My boss just said, and I quote, "I'm going to a random person off the street and give them a job."

le sigh. Why is it so hard to find good people these days?
japester: (Default)
if you're in sydney and feel like coming to join me and work with a vibrant company inhabited completely with geeks (girl geeks too), we need one. or possibly even two.

description here. and it has come to note, that people in the past have not read the instructions on this page, and they get laughed at.
we're a very funny bunch here.
japester: (bitchsmite)
I just lost 2 hours of my life to tinydns. I swear, if ever I see djb, I will punch him in the face.
His software, while security conscious and stable, is so freakingly uncformist to standard un*x configuration practices that troubleshooting it is like trying to extract the one non poisoinous snake from a pit of ravenous terminally scary snakes. While blindfolded. and one arm behind your back.
::glares::

it's not helping Friday night come any closer either.
japester: (Default)
I've just been asked by my place of gainful employment if I am interested in becoming our in house MS SQL guru.
It will involve being trained and possibly certified, with the aim of supporting one of our major clients 24/7, on call too.
I'm intrigued, yet not completely sold on the idea.

I have an interest in DBA stuff, however historically, I've been more interested in Postgres, a little less so in MySQL and not at all in MS SQL. Would adding this third set of knowledge be good or bad for my interests and abilities in the other two. Or would it add to it? The aim is to be a DBA admin, not a programmer.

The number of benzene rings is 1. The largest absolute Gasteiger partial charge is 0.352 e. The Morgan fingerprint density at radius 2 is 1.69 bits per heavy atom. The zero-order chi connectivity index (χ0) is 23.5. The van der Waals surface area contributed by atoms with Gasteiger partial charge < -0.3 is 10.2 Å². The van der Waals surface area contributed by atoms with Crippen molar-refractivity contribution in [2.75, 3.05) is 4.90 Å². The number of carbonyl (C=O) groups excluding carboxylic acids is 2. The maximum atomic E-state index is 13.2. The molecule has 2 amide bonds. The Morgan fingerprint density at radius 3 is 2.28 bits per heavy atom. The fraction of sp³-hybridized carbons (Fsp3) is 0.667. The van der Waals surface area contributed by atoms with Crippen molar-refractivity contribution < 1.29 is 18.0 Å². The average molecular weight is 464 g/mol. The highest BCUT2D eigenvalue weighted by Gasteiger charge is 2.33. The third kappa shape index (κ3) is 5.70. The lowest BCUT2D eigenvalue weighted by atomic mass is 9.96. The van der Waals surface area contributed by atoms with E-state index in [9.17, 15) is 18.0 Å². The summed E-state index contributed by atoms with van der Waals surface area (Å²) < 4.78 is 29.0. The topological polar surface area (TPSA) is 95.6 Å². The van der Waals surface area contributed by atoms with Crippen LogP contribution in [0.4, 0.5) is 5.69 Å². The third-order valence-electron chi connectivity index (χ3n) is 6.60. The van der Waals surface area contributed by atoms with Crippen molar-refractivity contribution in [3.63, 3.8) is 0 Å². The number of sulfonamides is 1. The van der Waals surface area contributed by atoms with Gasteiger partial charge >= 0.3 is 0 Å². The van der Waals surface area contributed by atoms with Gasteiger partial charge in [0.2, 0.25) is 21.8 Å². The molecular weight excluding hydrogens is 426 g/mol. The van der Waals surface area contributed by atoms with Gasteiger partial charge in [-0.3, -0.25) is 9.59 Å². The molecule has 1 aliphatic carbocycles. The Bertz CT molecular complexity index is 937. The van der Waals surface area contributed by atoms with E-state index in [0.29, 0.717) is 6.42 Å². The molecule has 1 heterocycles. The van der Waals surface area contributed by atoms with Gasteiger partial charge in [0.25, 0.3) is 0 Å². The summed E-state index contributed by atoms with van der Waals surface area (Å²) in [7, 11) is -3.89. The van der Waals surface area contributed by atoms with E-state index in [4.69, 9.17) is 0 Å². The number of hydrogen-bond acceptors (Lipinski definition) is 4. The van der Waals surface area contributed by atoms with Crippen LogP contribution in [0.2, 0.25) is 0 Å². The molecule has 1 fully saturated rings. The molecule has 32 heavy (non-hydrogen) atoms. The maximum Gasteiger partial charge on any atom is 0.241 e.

In conflict with the time quota required for this skilling, is my dedication to wanting Solaris and Cisco training that I've been pursuing in my own time. Will this extra load be too much to learn in a short time frame?

I'm hesitant on a couple of levels but the more I think about it, the more useful I can see it being.
I throw this to the wider, and possibly more knowledgable crowd.

Ideas?
Do I go for this or not?


(X-posted blatantly everywhere)
japester: (bitchsmite)
brilliant.

been here almost 7 hours. working straight through.

::screams::

much more of this and I'll be bringing in the hammer from the car
japester: (Default)
NG's on a roll again.

Roses are red,
Violets are purple,
Which is a very hard word to rhyme
And makes me happy that on February the 14th we don't traditionally have to give each other oranges.

Except a certain Tom Lehrer took exception to that.

"Eating an orange
While making love
Makes for bizarre enj-
oyment thereof."


::snicker::